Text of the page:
Opinion: Five key takeaways from WWDC 2024 beyond Apple Intelligence

iPhone Mirroring, coming in macOS Sequoia.
iPhone Mirroring, coming in macOS Sequoia. Photo credit: Apple

Opinion: Apple has announced its big push into AI with Apple Intelligence, but that was far from the only announcement made during the company's WWDC 2024 opening presentation.

Updates were announced for its major operating systems: iOS 18, iPadOS 18, macOS Sequoia, watchOS 11 and vision OS 2.

Not all are the revolutionary changes predicted by some pundits, but there are definitely plenty of noteworthy updates coming and considering the huge popularity of iPhones, iPads, Macs and Apple Watches in Aotearoa, these will affect a great many New Zealanders.

Here are my five biggest takeaways from WWDC 2024 beyond Apple Intelligence, which I covered in a previous article:

Vision Pro

Aussies are getting it very soon, but New Zealanders still have longer to wait before we can get our hands on the mixed-reality headset Apple first unveiled this time last year.

It's still a niche product for early adopters with a wildly expensive price tag, but I am chomping at the bit after critics heralded it as offering the best quality virtual reality and augmented reality yet achieved by anyone.

At WWDC 2024 Apple announced the Vision Pro was rolling out to China, Hong Kong, Japan, Singapore, Canada, France, Germany and the UK over the next month, as well as Australia, where it will launch at an eye-watering AU$5999.

Aotearoa's missing out is likely related to our increasingly annoying lack of any physical Apple stores.

Photos upgrade

Most of us take way too many photos and videos these days and it's often a struggle to wade through my tens of thousands trying to find what I want.

The upcoming Photos app upgrades should make this easier with a simplified single view and what looks like way better organisation tools than the manual album curation currently offered.

The existing auto memory collections are being improved, too, with the ability to pin your favourites and customise them further, as well as an autoplay feature for quicker browsing.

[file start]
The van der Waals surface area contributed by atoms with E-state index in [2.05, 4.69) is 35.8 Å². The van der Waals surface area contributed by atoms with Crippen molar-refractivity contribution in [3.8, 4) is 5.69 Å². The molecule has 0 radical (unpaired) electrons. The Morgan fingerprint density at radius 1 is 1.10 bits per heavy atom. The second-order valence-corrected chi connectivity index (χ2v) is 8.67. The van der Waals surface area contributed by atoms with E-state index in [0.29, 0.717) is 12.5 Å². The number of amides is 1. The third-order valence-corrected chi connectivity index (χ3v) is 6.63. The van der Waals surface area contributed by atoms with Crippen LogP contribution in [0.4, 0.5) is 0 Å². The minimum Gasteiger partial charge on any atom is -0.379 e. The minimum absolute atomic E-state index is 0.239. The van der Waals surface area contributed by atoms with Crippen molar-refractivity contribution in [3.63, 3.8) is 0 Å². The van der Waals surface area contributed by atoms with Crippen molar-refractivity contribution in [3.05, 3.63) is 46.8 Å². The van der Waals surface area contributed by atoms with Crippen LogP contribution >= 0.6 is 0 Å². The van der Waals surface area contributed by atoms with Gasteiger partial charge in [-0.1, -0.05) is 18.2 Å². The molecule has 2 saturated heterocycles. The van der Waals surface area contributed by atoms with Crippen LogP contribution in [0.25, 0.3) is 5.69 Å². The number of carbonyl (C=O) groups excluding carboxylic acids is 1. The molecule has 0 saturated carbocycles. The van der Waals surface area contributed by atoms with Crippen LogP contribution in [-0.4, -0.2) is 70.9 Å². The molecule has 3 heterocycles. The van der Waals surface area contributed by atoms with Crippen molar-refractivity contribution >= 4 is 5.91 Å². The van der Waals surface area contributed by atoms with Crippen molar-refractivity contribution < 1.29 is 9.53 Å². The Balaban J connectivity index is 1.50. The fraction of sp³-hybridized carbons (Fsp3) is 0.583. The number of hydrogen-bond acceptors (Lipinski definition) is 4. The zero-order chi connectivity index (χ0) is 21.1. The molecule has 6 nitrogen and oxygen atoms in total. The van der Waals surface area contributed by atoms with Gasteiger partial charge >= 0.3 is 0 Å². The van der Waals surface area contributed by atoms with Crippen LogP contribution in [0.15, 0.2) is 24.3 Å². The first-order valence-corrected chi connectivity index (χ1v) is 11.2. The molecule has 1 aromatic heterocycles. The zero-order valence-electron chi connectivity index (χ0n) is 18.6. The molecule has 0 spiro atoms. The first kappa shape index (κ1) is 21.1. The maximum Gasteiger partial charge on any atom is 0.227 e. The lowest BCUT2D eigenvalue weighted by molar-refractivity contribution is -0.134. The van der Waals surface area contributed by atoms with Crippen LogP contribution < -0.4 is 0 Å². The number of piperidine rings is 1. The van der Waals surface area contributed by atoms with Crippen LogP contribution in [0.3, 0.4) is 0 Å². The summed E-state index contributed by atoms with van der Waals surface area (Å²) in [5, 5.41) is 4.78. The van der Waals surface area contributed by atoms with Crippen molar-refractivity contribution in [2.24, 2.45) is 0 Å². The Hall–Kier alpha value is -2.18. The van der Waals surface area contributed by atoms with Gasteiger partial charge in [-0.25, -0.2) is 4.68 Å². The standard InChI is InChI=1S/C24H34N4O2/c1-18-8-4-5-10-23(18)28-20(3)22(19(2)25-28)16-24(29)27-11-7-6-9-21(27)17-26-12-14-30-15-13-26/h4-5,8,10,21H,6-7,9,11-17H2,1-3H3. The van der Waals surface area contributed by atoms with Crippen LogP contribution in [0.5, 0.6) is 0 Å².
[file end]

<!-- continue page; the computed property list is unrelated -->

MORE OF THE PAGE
Apple Intelligence promises much greater searching of your photos and videos, as well, like asking Siri to show you all photos of a specific person wearing a certain type of clothing, or performing a certain action in a certain place, etc.

iPhone Mirroring

The macOS update that stood out to me the most was the new ability to view and control your iPhone remotely from your Mac.

It looked brilliant in the presentation and should mean a lot less jumping between devices to check notifications and use apps. It's already great using Messages and some of the other Apple apps on my Macbook, but extending that to every single app including all the third-party ones will be really handy.

The iPhone will stay locked while you're accessing it via the Mac and it'll remain on StandBy mode if you have that on.

It'll also make dragging and dropping stuff between Mac and iPhone easier, too.

Math Notes is coming in iPadOS 18.
Math Notes is coming in iPadOS 18. Photo credit: Apple

Math Notes

It's a bit crazy, but the native Calculator app hasn't been offered on iPads before, despite it seeming as though it should be an easy port from iPhone.

Well, Apple is making amends with maths fans in the iPad OS 18 update with a new native app that offers what the iPhone one does as well as a unit conversion feature and keeps a record of your previous calculations.

But what was most impressive was Math Notes. Using the Apple Pencil, this allows writing any calculation and having it automatically solved, as well as graph and chart creation that would normally involve more arduous spreadsheet usage.

The WWDC presentation demonstrated this in action with a scenario where the user calculated the peak height of a table tennis ball when struck at varying speeds and angles. Modifying either the speed or the angle resulted in an immediate update to the calculation and graph.

Airpods gesture control

Being able to control your devices by shaking or nodding your head is a promising-looking new feature coming to Airpods Pro.

What it means is in crowded spaces, quiet areas or anywhere else you don't want to respond to Siri with your voice, or use your hand, you can move your head instead.

Apple said subtle head nods or shakes can be used to answer or dismiss calls, interact with messages, manage notifications and "so much more".

As someone who feels self-conscious about talking to Siri in front of people, this could be really cool.


There were many other announcements made and more information on all of them is easily available online, but the above five were the key ones for me.

Daniel Rutledge is Newshub's verticals editor, leading the team that produces the website's technology, entertainment, lifestyle and travel content.